by Vera Grant AMMM Ireland 03.08.2022
How many times have we heard or read these words? It is said that they appear 365 times in the bible – one for every day. I don’t know. I haven’t counted.
Our celebrated poet, Seamus Heaney, before he died he sent a text message, written in Latin telling his wife, not to be afraid.
What is it about dying that we fear and want to reassure our loved ones not to be afraid. Is it to mask our own fear?
My sister, Teresa, who was dying from cancer and had difficulty in speaking, struggled with the effort to whisper, ‘I don’t want to die’. She was afraid to go to sleep in case she didn’t wake up and pleaded with us to stay by her side. Her fear was very tangible and I tried to reassure her by quoting from Donagh O’Shea that death was just another journey. A journey into the unknown and like many journeys we make in our lifetime they too bring fear, anxiety and nervousness.
Teresa had given up her life in Belfast to go with her new husband to live in Canada. My mother was heartbroken to see her go so far away and wondered if she would ever see her again. She too was fearful in not knowing what life would be like for her daughter in a foreign country with no family close by.
I talked about how sad a parting it was for all of us, but Teresa, then was a new bride, had a husband who would look after her and he did. She called him her rock. And so too on her final journey I said that she won’t be alone. God will be her rock.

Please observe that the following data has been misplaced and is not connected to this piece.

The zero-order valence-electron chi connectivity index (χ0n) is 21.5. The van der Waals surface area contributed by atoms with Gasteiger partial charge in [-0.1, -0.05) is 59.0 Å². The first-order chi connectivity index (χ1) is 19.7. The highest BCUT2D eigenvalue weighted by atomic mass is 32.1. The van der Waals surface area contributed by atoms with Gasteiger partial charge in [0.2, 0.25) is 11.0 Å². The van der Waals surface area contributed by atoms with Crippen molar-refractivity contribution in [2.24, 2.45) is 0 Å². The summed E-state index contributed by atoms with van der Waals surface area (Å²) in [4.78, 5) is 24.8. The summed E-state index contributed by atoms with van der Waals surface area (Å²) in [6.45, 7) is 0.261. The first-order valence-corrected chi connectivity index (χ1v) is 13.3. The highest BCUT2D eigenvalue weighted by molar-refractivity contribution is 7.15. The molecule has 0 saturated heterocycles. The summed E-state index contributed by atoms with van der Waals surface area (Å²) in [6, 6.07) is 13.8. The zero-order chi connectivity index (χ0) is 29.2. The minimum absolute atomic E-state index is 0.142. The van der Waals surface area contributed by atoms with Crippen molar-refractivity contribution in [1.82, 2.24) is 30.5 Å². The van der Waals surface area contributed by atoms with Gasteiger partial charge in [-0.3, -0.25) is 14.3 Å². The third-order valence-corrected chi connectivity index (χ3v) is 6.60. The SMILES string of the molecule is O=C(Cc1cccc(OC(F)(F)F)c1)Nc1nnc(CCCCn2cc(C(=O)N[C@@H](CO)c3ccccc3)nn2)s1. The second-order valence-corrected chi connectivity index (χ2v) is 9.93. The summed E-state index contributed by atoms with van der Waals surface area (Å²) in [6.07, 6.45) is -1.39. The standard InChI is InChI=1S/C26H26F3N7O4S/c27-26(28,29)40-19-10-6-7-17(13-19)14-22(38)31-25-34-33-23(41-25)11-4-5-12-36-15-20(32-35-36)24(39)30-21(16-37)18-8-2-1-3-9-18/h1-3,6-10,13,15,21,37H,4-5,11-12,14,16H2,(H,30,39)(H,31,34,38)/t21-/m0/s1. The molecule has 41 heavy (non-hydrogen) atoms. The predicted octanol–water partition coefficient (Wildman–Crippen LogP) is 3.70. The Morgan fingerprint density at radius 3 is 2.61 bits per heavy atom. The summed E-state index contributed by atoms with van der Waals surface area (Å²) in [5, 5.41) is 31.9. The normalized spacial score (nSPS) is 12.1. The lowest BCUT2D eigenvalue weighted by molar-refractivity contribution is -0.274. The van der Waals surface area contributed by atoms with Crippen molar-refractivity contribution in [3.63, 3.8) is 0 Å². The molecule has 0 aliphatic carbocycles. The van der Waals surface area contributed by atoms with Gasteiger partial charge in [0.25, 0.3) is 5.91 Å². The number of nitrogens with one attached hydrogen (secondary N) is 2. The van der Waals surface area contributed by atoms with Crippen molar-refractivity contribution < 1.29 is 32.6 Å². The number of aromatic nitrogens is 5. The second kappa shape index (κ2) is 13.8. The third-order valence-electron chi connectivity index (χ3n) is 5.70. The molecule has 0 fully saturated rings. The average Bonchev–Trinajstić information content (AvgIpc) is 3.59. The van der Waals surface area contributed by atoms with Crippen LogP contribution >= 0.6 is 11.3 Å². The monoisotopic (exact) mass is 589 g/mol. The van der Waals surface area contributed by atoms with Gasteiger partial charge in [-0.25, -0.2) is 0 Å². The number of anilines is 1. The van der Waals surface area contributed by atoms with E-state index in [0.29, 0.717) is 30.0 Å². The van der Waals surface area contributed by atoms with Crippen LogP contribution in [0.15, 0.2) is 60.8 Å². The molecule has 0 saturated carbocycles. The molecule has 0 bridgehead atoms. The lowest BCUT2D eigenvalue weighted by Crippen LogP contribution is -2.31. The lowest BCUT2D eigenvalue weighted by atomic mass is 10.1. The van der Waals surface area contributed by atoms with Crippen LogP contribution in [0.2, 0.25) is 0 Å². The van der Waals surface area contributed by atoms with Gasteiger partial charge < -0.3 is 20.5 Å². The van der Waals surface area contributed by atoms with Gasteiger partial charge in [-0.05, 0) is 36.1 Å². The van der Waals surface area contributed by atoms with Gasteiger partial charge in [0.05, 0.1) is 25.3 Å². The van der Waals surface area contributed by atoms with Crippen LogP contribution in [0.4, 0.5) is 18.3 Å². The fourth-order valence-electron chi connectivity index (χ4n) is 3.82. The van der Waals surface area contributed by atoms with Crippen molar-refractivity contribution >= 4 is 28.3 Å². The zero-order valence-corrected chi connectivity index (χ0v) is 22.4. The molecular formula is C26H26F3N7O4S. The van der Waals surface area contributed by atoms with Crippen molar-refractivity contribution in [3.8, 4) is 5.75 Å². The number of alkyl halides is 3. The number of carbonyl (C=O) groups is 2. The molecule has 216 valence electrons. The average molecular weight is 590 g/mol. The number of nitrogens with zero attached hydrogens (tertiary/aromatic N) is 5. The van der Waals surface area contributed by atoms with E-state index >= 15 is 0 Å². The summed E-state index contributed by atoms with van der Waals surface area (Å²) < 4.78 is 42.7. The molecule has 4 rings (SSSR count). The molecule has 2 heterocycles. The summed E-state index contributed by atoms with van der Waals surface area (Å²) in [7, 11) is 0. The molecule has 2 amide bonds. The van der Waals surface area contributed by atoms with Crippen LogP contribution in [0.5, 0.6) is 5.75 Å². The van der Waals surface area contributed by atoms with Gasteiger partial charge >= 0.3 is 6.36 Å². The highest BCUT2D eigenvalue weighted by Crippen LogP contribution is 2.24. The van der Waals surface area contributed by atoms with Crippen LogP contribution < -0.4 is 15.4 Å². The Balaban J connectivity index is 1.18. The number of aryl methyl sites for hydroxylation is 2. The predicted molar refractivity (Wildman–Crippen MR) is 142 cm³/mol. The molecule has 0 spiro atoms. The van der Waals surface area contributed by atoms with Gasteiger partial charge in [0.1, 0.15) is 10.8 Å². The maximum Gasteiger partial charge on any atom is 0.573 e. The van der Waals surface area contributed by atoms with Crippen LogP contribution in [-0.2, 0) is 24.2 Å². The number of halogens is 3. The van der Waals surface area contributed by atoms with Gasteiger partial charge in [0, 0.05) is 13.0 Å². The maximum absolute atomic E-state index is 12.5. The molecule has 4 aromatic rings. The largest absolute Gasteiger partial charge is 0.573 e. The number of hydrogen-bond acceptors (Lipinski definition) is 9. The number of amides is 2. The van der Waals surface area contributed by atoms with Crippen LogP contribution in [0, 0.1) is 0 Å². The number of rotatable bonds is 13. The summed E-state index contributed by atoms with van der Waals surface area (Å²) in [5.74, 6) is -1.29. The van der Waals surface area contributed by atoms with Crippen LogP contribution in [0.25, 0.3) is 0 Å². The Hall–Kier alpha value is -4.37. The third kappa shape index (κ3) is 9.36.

Why am I writing this now when my sister died 4 years ago?
There were two funerals this week in our parish and, whilst both were very different, they reflected the lives of the two men who had died. What connected them was the questioning…a desire for facts and information. In one instance it was the young boy, Rory who interrupted the story his grandmother was reading to him by continually asking, ‘but why, where and when?’ She gave up and gave him the book to read himself.
However, it was the words of the Priest who spoke at John’s funeral that made me think even more about death. John was a dear friend and we both belonged to the same Prayer Group. Frequently he would interrupt the reading of the passage of scripture to express his uncertainty. At times it seemed like one question after another. Often, they were the same questions I was pondering but wasn’t sure how to ask them.
Fr Albert, unlike the grandmother, seemed to welcome the interruptions, he would smile and hesitantly would offer his understanding in an attempt to explain. Often he would ask the group for their views and we would watch John nod in agreement but many times there was a shaking of the head, ‘I still don’t get this.’
At the funeral Mass for John the Parish Priest spoke about him and his life of faith. In his eulogy he shared with us all that in spite of his trust in God and in his beliefs ‘John had been afraid.’
It seemed such a contradiction to all the platitudes of ‘Be Not afraid’. I felt overwhelmed with sadness at the honesty and humility of John. He was still questioning even as he lay dying.
Jesus too had been afraid, “my soul is sorrowful and troubled, even to death,” he said and prayed that God might let the cup pass from him.
John had faith, great faith in God and in the teachings of the Church and yet he allowed himself to feel the fear, express it and accept it in preparing for his last journey home, back to God his Father.
What I was left with was – it’s ok to be afraid.